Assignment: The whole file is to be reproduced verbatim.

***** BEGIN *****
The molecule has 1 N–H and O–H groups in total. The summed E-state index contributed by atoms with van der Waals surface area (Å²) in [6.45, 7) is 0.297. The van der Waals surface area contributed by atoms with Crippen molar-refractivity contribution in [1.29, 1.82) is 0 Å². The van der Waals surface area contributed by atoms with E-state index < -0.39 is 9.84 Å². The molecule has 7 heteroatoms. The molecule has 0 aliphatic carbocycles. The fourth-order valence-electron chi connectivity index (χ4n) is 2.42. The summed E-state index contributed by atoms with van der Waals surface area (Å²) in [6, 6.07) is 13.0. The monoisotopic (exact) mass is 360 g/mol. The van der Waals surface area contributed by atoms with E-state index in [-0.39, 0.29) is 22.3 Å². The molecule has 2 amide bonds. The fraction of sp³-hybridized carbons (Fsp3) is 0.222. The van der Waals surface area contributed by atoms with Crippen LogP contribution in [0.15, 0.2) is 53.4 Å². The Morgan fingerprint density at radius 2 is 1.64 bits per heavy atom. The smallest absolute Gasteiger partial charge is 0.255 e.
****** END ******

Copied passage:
The molecule has 1 N–H and O–H groups in total. The summed E-state index contributed by atoms with van der Waals surface area (Å²) in [6.45, 7) is 0.297. The van der Waals surface area contributed by atoms with Crippen molar-refractivity contribution in [1.29, 1.82) is 0 Å². The van der Waals surface area contributed by atoms with E-state index < -0.39 is 9.84 Å². The molecule has 7 heteroatoms. The molecule has 0 aliphatic carbocycles. The fourth-order valence-electron chi connectivity index (χ4n) is 2.42. The summed E-state index contributed by atoms with van der Waals surface area (Å²) in [6, 6.07) is 13.0. The monoisotopic (exact) mass is 360 g/mol. The van der Waals surface area contributed by atoms with E-state index in [-0.39, 0.29) is 22.3 Å². The molecule has 2 amide bonds. The fraction of sp³-hybridized carbons (Fsp3) is 0.222. The van der Waals surface area contributed by atoms with Crippen LogP contribution in [0.15, 0.2) is 53.4 Å². The Morgan fingerprint density at radius 2 is 1.64 bits per heavy atom. The smallest absolute Gasteiger partial charge is 0.255 e.